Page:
JEROME I. BRODY, M.D., F.A.C.P.; MYRON H. GOLDSMITH, M.D.; S. KWAN PARK, M.D.; HENRY D. SOLTYS, M.D.
Eight patients with the symptomatic crises of sickle cell anemia were treated by limited exchange transfusion. Buffy coat-free, packed erythrocytes were used in therapy. On the first day 250 ml red cells were given followed by phlebotomy of 500 ml whole blood and an infusion of a second 250 ml of red cells. The second day's program resembled the first except that two 250-ml units of red cells succeeded the phlebotomy. The method is not accompanied by untoward reactions, it rapidly ameliorates fever and bone pain; interrupts the cycle of hypoxia, vasocclusion, and organ injury by diluting autologous circulating erythrocytes containing sickle hemoglobin with those holding hemoglobin A; and raises the oxygen-carrying capacity of the blood with only a minor increase in total blood volume. The average length of hospital stay has been reduced from 7 to 3 days. This program probably should supplant other types of treatment that do not directly influence the dynamic changes involved in the pathogenesis of symptomatic crises in sickle cell anemia.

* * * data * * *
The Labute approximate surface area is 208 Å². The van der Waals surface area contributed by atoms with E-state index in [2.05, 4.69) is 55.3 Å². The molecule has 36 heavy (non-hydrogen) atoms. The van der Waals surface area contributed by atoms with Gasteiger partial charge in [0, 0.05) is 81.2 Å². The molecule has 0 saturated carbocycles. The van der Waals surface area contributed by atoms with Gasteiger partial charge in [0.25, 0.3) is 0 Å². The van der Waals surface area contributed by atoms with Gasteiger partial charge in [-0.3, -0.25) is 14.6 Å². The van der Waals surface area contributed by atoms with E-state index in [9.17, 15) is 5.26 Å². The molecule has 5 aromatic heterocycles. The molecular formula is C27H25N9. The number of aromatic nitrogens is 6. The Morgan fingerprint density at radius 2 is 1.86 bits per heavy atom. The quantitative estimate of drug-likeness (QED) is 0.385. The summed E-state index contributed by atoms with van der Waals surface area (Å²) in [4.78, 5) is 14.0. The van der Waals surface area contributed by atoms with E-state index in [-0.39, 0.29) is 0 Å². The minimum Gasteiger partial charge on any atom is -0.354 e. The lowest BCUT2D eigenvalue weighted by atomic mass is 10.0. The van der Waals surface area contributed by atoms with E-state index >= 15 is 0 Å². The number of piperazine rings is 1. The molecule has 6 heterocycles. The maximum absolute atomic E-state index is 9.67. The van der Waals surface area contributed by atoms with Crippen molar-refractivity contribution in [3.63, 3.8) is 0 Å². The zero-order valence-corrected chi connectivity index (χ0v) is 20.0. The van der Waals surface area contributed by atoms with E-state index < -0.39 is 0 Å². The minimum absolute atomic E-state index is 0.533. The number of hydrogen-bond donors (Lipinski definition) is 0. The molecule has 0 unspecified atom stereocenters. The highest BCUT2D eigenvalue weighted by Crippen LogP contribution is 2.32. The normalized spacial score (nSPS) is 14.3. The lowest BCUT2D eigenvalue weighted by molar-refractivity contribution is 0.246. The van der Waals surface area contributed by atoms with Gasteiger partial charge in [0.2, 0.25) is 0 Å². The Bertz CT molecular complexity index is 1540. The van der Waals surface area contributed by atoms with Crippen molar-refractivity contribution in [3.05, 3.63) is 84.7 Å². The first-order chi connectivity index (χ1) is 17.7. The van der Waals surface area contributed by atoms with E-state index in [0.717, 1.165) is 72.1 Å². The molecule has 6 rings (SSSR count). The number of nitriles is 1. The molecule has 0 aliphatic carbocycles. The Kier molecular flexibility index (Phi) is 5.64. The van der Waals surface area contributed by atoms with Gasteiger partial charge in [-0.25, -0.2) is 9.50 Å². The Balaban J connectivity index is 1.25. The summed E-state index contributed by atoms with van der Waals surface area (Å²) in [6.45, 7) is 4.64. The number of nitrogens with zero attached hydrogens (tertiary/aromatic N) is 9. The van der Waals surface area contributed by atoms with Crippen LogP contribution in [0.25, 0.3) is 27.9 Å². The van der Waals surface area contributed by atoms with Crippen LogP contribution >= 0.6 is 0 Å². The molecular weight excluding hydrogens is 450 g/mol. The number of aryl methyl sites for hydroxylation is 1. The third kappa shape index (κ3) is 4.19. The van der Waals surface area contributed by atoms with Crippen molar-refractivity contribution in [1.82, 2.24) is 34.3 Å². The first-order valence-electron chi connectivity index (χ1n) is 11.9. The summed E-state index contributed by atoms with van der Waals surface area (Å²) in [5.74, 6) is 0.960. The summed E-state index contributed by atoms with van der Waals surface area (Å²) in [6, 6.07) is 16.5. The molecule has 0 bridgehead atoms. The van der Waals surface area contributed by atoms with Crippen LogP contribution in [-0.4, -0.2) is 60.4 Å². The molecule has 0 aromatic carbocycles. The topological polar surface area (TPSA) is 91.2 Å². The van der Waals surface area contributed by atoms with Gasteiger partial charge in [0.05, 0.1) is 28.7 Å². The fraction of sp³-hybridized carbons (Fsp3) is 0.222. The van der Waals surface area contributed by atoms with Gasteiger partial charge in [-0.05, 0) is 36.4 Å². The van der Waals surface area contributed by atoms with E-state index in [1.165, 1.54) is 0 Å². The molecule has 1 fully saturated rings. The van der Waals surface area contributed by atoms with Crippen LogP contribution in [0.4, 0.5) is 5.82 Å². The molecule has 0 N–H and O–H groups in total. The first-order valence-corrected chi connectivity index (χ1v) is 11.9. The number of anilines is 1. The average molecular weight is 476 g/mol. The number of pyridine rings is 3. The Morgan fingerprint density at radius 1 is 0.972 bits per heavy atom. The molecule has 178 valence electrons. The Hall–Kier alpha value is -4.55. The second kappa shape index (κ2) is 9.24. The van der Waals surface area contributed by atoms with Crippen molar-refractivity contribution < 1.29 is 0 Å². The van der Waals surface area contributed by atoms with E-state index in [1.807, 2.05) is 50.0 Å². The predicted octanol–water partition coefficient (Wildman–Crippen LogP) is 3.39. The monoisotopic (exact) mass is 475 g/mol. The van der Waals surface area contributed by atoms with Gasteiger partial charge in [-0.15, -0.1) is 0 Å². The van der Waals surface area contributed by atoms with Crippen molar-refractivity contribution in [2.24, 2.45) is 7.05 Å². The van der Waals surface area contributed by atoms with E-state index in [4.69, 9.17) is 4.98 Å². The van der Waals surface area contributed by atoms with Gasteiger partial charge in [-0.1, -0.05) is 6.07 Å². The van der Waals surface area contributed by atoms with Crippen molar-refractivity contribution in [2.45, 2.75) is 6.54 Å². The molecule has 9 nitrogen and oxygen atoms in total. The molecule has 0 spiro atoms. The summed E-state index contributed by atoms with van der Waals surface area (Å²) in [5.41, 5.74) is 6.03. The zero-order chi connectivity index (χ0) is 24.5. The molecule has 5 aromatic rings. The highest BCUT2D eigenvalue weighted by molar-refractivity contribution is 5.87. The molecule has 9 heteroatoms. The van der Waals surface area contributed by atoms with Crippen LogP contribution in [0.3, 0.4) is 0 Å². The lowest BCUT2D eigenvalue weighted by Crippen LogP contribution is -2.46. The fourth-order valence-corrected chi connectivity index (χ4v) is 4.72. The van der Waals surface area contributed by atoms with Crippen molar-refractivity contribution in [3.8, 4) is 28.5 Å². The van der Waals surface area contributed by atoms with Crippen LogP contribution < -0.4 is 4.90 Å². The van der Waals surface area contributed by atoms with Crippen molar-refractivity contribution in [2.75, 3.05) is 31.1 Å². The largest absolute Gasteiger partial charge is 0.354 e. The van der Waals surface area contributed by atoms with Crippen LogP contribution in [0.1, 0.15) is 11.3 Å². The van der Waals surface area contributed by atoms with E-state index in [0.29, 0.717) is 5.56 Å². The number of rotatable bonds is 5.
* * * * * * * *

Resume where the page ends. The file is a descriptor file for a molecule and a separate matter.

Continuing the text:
BRODY JI, GOLDSMITH MH, PARK SK, et al. Symptomatic Crises of Sickle Cell Anemia Treated by Limited Exchange Transfusion. Ann Intern Med. 1970;72:327–330. doi: https://doi.org/10.7326/0003-4819-72-3-327
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Published: Ann Intern Med. 1970;72(3):327-330.
Hematology/Oncology, Red Cell Disorders.
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